I decided to move against the grain of sports photography which is you should ﬁll the frame. Grabbing a couple of wide shots to take in the beautiful landscape that the rally was set in. I am glad I did this as it has created one of my favourite images of the day.
Next we went back down to where we had been originally to have another go. Getting the hang of the speed a bit now made judging the panning of the camera and when to press the shutter. I started to consider the composition a little bit more instead of just getting the car sharp.
The next thing I tried to do was lowering the shutter speed a lot and trying to really get some motion blur going. Maybe I jumped to this too quickly as this is deﬁnitely another art to master as well. Especially when shooting through the trees and the camera was jumping focus about.
What seemed like half an hour or so turned out to be nearly 2 hours when the last car passed us. We headed back to the car to take stock of what we were going to do next and importantly test the temperature of the coffee in the ﬂask. Still steaming. We looked at the various maps and decided to watch the British Rally Championship cars from a different location. Although very happy with where we were we thought getting some different looking images would be the best idea.
Now that we had a better idea of the sort of location that would make a good shot we selected a Carpark at a spectator viewing point which we thought would offer us a good view but also a few options to try during the rally. We picked the last stage which meant we were going to have around 4 hours to wait. The weather was still behaving itself and having enjoyed the day so far we thought this was a good idea. We headed in search of the stage which was around 40 minutes away. After locating the stage we then went in search of somewhere to eat. As we were amateurs and didn't have our camping stoves at the ready. We found a lovely little pub in Wark called the Black Bull which ﬁlled an hour or so. Off we tracked back to the ﬁnal stage of the day.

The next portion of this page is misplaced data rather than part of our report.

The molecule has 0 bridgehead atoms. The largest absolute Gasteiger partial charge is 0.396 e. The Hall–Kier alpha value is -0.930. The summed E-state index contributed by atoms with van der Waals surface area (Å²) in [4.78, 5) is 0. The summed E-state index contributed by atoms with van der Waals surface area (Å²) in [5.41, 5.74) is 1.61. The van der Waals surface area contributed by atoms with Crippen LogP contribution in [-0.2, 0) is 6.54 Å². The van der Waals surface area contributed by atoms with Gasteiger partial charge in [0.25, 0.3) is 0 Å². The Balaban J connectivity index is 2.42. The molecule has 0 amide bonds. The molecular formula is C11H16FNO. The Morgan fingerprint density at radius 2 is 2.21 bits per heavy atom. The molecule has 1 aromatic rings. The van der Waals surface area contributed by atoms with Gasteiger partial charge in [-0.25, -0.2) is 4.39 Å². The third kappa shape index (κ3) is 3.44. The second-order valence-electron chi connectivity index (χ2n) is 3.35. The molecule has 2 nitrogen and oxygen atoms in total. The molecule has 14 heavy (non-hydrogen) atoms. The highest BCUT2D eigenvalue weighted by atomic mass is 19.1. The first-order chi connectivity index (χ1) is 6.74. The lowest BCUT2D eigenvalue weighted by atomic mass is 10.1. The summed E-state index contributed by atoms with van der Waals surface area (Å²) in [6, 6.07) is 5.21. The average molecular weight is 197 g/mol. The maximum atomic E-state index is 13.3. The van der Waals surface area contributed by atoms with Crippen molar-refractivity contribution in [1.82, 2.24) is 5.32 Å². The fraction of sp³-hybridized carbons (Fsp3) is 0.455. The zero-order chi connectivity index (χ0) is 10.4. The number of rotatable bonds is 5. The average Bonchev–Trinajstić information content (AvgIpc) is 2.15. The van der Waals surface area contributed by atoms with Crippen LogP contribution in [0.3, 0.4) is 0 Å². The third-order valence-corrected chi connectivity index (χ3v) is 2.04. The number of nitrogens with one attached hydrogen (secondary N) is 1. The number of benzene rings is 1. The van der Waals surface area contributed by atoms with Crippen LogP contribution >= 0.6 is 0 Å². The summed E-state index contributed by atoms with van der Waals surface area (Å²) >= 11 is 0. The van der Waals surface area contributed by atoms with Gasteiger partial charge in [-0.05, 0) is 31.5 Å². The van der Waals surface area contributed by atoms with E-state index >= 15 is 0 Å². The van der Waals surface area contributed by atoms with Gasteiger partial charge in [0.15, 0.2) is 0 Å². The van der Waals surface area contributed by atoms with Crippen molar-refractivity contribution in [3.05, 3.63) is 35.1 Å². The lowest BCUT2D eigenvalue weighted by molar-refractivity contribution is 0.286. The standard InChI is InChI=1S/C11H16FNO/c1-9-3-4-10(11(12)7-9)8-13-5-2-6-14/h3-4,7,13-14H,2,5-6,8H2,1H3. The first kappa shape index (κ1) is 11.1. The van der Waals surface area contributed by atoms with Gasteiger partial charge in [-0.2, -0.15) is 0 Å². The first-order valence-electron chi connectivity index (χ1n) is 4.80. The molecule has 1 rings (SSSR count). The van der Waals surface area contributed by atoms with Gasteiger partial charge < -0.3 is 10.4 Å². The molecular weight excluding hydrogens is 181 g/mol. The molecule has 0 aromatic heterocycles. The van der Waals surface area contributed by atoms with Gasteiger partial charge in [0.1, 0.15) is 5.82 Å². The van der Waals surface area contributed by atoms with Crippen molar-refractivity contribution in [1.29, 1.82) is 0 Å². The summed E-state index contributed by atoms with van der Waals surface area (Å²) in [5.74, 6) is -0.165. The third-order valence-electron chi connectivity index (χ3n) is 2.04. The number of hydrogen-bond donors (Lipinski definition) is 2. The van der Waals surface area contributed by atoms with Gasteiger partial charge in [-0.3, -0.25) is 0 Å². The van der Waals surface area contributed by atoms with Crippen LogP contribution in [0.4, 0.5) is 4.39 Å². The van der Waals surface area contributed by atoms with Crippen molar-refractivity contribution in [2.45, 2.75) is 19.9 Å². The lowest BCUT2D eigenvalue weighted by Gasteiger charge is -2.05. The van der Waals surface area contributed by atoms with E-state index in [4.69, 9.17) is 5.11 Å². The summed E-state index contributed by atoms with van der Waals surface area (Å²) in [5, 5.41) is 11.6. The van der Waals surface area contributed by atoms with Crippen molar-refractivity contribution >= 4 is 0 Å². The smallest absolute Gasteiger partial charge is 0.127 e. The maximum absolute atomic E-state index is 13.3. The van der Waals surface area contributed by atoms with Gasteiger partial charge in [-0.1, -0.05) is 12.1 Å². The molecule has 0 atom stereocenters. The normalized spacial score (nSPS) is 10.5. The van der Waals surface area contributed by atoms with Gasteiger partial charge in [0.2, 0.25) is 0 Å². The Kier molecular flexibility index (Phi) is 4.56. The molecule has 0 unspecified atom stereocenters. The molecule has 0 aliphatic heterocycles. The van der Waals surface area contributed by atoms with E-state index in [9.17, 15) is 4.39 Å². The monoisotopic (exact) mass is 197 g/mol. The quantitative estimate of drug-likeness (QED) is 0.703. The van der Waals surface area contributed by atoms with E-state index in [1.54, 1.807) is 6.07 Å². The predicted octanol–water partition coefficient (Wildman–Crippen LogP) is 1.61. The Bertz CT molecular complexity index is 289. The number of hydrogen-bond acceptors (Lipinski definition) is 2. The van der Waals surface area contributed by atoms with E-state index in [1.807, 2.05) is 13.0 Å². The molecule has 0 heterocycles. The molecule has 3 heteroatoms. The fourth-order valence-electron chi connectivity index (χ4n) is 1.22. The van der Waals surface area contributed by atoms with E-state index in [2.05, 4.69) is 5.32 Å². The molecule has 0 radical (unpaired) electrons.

When arriving we looked at the location and realised that we had maybe been mistaken in thinking it would be a better location. Because there were no trees close to the road the safety barrier was much further back. Presumably at the ﬁrst location spectators could be closer because the trees offered protection from the cars. So off we headed through he Forrest to a different location that would give us a nice view of the cars as they came around a bend. But also along some nice background to the shot. As we were now thinking more about the composition and other elements in our photos.
After the safety vehicles had passed we waited for the ﬁrst rally car. And boy what a difference these cars were to the morning's offerings. Firstly the noise as they approached was much louder until they went past and it was nearly deafening. Then there was the speed. When the ﬁrst car went past I didn't get a single photo as the car was coming so fast I just couldn't track it using the long lens. The next few cars were also quite a blur until my reﬂexes adjusted to the increase in speed. One interesting thing I also noticed was how larger these were in comparison the historic rally cars.
Here is an image which was a happy accident. I was actually tracking the blurred car in the distance when my camera changed focus. Here is Adam waiting for the next car I presume having missed the one that had just passed.
Although they were mainly top of the range rally cars in this section there were a few interesting vehicles passed towards the end. It seems the armed forces were trying their luck at rally driving in Defenders.
So after a long walk back to the car I had another check of the coffee and it was still warm. Exactly 12 hours after it had been made. So on that bombshell it brought to an end a really good day doing something a bit different. Thanks for reading this far. Hopefully next week I am going to put my new found skill of photographing fast things into good use as I should be trying to get some images of some birds of prey.